Antifibrinolytic use was similar between SSRI/SNRI patients and matched controls (79.8% vs 81.3%; P = .319). During the early study period, aprotinin use was similar between SSRI/SNRI patients and matched controls (3.1% vs 3.3%; P = .749), as were lysine analogues in the later study period (76.8% vs 78.0%; P = .445).

Missing data contained in these analyses were due to changes in the STS data collection, limited availability of laboratory tests in specific subsets of patients, or institutional practice changes for ordering such tests. For example, preoperative fibrinogen testing is not routinely performed at our institution. Prothrombin time/INR and aPTT are often not ordered preoperatively unless patients are taking anticoagulants. The propensity model did not include preoperative levels of INR or aPTT due to extensive missing data, though no group differences were found in those with available data either before or after matching. In addition, we examined the sensitivity of our analysis to potential INR imbalances by fitting INR-adjusted outcome models on the available subset, and we noted that these findings result in the same conclusions. Incomplete laboratory data after CPB or on ICU admission were largely attributable to lack of routine laboratory testing in patients without evidence of clinical bleeding during the early study period. In contrast, data collection of perioperative MI in the STS database was discontinued near the end of the study period and resulted in some missing data for this outcome.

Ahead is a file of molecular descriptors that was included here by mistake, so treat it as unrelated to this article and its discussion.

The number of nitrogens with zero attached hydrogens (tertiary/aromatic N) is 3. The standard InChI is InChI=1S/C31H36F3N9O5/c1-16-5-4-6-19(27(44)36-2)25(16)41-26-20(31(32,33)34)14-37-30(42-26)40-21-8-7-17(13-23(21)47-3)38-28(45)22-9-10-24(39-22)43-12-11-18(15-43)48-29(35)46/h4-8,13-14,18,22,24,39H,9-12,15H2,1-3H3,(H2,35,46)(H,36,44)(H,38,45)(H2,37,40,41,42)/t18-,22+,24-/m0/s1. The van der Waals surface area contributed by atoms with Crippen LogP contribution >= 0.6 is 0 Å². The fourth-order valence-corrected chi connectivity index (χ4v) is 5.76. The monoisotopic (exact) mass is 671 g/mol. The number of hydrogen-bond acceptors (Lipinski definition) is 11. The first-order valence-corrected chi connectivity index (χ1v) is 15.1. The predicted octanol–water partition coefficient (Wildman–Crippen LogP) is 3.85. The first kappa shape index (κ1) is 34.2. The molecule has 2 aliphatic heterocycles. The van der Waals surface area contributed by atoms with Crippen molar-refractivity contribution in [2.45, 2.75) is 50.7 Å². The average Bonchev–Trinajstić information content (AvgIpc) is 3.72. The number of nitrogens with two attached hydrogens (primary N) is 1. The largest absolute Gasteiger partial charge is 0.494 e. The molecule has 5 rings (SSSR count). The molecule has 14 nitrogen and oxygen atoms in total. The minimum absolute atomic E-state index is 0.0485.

DISCUSSION

The main finding of this study was that SSRI/SNRI use was not associated with increased perioperative bleeding, blood transfusion, or mortality after cardiac surgery. To our knowledge, this is the largest propensity-matched study specifically evaluating SSRI/SNRI use and the association with bleeding, transfusion, and adverse outcomes in patients undergoing cardiac surgery. Additionally, this study includes both SSRI and SNRI medications in addition to all types of cardiac procedures requiring CPB, more closely assimilating common surgical practice.

Serotonin is produced by gastrointestinal enterochromaffin cells and released to the plasma where it is taken up by platelets via the serotonin transporter (5-HTT) and stored in granules.4–8,27 Platelet activation and aggregation are dependent on serotonin along with other mediators such as histamine, thromboxane A2, and adenosine diphosphate.4–8,27 SSRIs inhibit 5-HTT on platelets, leading to reduced serotonin concentrations within platelets that impair platelet activation, aggregation, and ultimately to some degree hemostasis.4–8,27 The mechanism behind SNRI alterations in hemostasis is thought to mirror those of SSRI medications, though the inhibition on the 5-HTT may be less effective.